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Betsy DeVos Watch: 2019 Education Budget request and the expansion of the Neoliberal agenda

February 19, 2018

Last week, Secretary of Education Betsy DeVos released the following statement

“The president’s budget request expands education freedom for America’s families while protecting our nation’s most vulnerable students,” said Secretary of Education Betsy DeVos. “The budget also reflects our commitment to spending taxpayer dollars wisely and efficiently by consolidating and eliminating duplicative and ineffective federal programs that are better handled at the state or local level. I look forward to working with Congress to pass a budget that puts students first and returns power in education to where it belongs: with states, districts and families.”

This statement by DeVos, provides us with a clear framework for how the current administration plans to move forward on education. When Betsy DeVos says “education freedom,” it is fundamentally code for defunding public education while directing more funds to charter and private schools.

When DeVos says that the education budget will spend taxpayer money to, “ wisely and efficiently by consolidating and eliminating duplicative and ineffective federal programs that are better handled at the state or local level,” she means that she wants to continue to implement a Koch-funded/American Legislative Exchange Council’s states rights policy on education. 

Devil’s in the Details

The 2019 Education Budget document is not particularly long, nor is it a comprehensive look at what is actually being proposed. However, there are certainly things we can take away from the document that point out specific trends in what the current administration has in mind for education that expands the neoliberal economic model.

The proposed 2019 Federal Education Budget includes the following:

  1. $1 billion for a new Opportunity Grants program that would expand both private and public school choices, particularly for students from low-income families or attending schools identified for improvement under the Elementary and Secondary Education Act.
  2. $500 million for the Charter Schools program to strengthen State efforts to start new charter schools or expand and replicate existing high-performing charter schools, while providing up to $100 million to meet the growing demand for charter school facilities.
  3. $20 million to support innovative Career and Technical Education programs in STEM fields, including computer science, through awards to consortia of secondary and postsecondary providers that would work with employers and local workforce agencies to ensure that these programs are aligned with regional workforce and labor market needs.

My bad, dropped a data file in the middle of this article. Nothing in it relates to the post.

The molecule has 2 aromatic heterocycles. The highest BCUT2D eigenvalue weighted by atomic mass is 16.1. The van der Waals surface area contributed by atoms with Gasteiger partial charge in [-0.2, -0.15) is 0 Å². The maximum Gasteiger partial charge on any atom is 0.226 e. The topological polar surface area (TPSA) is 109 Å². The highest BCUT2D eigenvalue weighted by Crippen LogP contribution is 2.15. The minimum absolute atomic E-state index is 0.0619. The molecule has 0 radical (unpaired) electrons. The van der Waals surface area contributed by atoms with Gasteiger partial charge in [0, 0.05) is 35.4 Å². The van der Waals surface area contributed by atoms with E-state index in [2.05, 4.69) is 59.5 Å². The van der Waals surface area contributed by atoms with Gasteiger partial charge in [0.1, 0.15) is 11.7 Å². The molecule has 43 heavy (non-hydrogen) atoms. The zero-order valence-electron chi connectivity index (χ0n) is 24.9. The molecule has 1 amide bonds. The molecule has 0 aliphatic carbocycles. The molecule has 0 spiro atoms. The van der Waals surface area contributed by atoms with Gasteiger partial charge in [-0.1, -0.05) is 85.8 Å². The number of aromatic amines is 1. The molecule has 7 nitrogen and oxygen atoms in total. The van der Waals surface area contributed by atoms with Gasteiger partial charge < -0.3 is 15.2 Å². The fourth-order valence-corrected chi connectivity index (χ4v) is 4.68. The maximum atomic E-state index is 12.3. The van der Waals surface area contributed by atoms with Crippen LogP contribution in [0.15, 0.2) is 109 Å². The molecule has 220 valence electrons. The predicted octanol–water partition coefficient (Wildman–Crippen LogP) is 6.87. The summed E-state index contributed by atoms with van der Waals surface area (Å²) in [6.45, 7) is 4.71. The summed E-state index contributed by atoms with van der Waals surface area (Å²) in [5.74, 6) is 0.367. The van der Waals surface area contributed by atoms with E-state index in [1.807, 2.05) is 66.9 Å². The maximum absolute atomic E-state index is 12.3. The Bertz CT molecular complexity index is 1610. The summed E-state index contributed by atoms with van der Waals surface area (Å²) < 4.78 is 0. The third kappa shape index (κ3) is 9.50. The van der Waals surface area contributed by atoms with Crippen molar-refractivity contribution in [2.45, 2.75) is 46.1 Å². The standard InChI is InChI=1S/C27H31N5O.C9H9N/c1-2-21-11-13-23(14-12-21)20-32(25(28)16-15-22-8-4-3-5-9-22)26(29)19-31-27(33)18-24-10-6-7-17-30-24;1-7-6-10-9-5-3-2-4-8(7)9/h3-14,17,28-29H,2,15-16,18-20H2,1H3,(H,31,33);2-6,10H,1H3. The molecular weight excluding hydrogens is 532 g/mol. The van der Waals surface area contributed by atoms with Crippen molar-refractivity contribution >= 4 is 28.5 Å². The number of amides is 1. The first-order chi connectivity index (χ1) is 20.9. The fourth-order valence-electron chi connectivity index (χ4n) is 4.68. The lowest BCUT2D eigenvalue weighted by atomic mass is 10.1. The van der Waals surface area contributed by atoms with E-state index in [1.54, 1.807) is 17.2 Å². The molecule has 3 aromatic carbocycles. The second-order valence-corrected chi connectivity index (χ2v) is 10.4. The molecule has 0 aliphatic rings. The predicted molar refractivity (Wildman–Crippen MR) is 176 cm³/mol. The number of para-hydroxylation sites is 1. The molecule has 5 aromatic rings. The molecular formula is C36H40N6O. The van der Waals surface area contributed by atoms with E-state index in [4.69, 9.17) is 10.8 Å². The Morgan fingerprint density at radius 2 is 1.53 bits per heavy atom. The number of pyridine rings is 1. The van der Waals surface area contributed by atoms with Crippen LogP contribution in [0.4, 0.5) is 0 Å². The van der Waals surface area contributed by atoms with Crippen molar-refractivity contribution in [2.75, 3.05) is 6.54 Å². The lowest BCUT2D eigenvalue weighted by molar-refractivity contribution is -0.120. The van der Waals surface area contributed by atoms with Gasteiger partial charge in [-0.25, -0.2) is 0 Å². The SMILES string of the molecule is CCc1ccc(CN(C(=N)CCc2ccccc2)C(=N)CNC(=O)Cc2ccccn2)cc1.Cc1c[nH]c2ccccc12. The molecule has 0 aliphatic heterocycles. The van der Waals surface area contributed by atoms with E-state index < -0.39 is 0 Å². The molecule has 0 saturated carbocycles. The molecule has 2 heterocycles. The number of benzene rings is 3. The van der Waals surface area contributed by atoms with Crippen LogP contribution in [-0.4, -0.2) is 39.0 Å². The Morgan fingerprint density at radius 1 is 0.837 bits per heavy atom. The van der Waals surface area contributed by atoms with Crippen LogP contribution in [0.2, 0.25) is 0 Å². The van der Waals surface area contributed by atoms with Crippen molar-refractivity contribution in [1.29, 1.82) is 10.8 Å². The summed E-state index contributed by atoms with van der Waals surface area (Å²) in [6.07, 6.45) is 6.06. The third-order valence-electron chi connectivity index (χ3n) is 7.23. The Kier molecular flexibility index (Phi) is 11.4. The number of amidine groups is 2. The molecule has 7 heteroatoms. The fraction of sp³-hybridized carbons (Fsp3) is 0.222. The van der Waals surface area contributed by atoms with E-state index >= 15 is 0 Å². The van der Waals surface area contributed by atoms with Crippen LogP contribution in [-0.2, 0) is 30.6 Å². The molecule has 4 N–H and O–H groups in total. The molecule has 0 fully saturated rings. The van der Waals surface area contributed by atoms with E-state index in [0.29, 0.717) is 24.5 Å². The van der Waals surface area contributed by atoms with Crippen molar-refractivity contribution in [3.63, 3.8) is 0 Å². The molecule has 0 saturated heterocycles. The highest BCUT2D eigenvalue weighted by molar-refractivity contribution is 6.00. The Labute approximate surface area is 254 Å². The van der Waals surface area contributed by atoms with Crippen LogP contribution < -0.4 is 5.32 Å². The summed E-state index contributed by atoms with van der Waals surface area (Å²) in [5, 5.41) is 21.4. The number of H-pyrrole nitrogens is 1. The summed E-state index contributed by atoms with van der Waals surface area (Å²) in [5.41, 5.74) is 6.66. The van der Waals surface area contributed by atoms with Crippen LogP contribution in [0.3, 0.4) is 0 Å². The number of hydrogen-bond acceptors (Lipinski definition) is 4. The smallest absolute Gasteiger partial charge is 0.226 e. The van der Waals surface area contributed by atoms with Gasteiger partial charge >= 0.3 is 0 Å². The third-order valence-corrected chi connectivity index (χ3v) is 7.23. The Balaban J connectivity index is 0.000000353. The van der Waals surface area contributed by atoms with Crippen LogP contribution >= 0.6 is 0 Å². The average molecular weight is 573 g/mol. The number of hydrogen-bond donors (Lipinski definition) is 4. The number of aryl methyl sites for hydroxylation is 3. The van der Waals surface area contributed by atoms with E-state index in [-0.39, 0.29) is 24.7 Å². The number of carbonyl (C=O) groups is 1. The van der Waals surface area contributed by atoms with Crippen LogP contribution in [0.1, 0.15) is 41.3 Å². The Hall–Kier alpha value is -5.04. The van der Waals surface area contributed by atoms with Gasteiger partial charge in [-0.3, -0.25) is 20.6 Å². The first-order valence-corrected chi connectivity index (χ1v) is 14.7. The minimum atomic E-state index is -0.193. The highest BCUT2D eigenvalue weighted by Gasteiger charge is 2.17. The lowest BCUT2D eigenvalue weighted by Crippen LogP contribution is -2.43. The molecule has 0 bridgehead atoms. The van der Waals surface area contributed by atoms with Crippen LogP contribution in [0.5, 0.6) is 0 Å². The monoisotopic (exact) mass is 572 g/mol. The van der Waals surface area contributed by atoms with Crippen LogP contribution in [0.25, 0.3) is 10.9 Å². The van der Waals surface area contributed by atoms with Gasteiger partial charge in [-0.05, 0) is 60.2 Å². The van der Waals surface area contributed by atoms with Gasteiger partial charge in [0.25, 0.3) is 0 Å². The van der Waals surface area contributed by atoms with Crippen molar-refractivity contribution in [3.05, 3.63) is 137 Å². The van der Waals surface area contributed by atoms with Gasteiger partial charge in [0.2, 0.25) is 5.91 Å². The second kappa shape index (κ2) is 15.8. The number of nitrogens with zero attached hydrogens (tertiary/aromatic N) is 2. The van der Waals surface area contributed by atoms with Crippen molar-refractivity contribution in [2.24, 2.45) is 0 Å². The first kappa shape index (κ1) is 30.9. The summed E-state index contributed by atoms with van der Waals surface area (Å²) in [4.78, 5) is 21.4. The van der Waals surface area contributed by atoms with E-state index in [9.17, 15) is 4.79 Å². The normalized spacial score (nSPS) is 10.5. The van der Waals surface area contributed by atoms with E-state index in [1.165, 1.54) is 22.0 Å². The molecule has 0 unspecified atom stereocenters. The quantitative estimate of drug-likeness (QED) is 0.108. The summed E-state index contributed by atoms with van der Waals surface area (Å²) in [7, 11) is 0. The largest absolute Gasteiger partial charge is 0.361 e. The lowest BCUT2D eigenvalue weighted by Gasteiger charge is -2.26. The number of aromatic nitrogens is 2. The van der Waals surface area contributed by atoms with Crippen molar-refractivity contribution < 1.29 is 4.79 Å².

4. Expanding the Pell Grant program to cover short-term programs. The Department’s fiscal year 2019 Budget proposes to expand Pell Grant recipients’ eligibility to include high quality short-term programs that provide students with a credential, certification, or license in an in-demand field, with sufficient guardrails in place to balance students’ needs with protecting taxpayers’ interests.
  5. $12.8 billion to maintain the Federal investment in the Individuals with Disabilities Education Act State formula grant program to help offset the cost of providing special education and related services to approximately 6.8 million children with disabilities.

These five 2019 Education Budget programs are not the only ones included in the proposed budget, but they are the main budgetary items.

Points 1 and 2 are pretty straight forward, with a redirecting of public money to more privately controlled educational systems, an area which Secretary DeVos has been working on for several decades now.

Points 3 and 4 increases the amount of public tax dollars to push a business class agenda, with an emphasis on creating a labor force for that meets specific needs of the business class. Note the language used when it says, “would work with employers and local workforce agencies to ensure that these programs are aligned with regional workforce and labor market needs.”

While it is important to provide adequate funding for students with disabilities (Point 5), it seems rather contradictory, considering the administration’s attack on the American’s With Disabilities Act. What will it mean for students with disabilities, who upon entering the workforce or just trying to access businesses facilities, is that those businesses can get away with not complying with or delaying their having to provide full access to people with disabilities.

Lastly, the 2019 proposed Federal Education Budget also calls for a $25 million reduction in funds designated for national school safety activities, compared with 2017. President Donald Trump’s budget would eliminate altogether a $400 million grant program that districts can use, for example, to prevent bullying or provide mental health assistance. Sort of a slap in the face, considering the most recent school shooting in Florida.

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